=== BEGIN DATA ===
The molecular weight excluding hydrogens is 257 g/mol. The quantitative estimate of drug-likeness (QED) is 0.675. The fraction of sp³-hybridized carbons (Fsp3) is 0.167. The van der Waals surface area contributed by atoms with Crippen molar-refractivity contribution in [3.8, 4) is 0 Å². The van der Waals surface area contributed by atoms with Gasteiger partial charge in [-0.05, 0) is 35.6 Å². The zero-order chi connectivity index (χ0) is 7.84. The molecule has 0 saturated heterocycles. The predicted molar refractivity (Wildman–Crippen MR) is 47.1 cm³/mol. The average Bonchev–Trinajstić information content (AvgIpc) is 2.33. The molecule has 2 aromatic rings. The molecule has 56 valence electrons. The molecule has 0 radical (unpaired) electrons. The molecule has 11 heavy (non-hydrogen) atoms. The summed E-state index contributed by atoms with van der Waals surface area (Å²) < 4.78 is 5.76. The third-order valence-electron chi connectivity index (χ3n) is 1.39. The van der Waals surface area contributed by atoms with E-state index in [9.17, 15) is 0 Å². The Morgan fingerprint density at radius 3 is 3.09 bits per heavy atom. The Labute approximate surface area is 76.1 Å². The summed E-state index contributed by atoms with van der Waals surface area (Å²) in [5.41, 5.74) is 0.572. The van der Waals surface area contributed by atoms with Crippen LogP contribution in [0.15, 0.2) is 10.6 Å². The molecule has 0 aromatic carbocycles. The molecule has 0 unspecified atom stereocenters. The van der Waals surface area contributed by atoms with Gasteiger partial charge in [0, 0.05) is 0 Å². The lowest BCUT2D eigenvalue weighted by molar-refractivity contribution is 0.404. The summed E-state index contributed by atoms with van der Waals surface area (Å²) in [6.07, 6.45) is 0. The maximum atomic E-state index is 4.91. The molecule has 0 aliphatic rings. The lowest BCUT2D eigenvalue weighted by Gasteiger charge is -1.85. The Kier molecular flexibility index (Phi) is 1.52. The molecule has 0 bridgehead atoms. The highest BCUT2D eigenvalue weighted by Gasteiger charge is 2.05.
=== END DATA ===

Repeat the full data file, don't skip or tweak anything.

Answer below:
The molecular weight excluding hydrogens is 257 g/mol. The quantitative estimate of drug-likeness (QED) is 0.675. The fraction of sp³-hybridized carbons (Fsp3) is 0.167. The van der Waals surface area contributed by atoms with Crippen molar-refractivity contribution in [3.8, 4) is 0 Å². The van der Waals surface area contributed by atoms with Gasteiger partial charge in [-0.05, 0) is 35.6 Å². The zero-order chi connectivity index (χ0) is 7.84. The molecule has 0 saturated heterocycles. The predicted molar refractivity (Wildman–Crippen MR) is 47.1 cm³/mol. The average Bonchev–Trinajstić information content (AvgIpc) is 2.33. The molecule has 2 aromatic rings. The molecule has 56 valence electrons. The molecule has 0 radical (unpaired) electrons. The molecule has 11 heavy (non-hydrogen) atoms. The summed E-state index contributed by atoms with van der Waals surface area (Å²) < 4.78 is 5.76. The third-order valence-electron chi connectivity index (χ3n) is 1.39. The van der Waals surface area contributed by atoms with E-state index in [9.17, 15) is 0 Å². The Morgan fingerprint density at radius 3 is 3.09 bits per heavy atom. The Labute approximate surface area is 76.1 Å². The summed E-state index contributed by atoms with van der Waals surface area (Å²) in [5.41, 5.74) is 0.572. The van der Waals surface area contributed by atoms with Crippen LogP contribution in [0.15, 0.2) is 10.6 Å². The molecule has 0 aromatic carbocycles. The molecule has 0 unspecified atom stereocenters. The van der Waals surface area contributed by atoms with Gasteiger partial charge in [0, 0.05) is 0 Å². The lowest BCUT2D eigenvalue weighted by molar-refractivity contribution is 0.404. The summed E-state index contributed by atoms with van der Waals surface area (Å²) in [6.07, 6.45) is 0. The maximum atomic E-state index is 4.91. The molecule has 0 aliphatic rings. The lowest BCUT2D eigenvalue weighted by Gasteiger charge is -1.85. The Kier molecular flexibility index (Phi) is 1.52. The molecule has 0 bridgehead atoms. The highest BCUT2D eigenvalue weighted by Gasteiger charge is 2.05.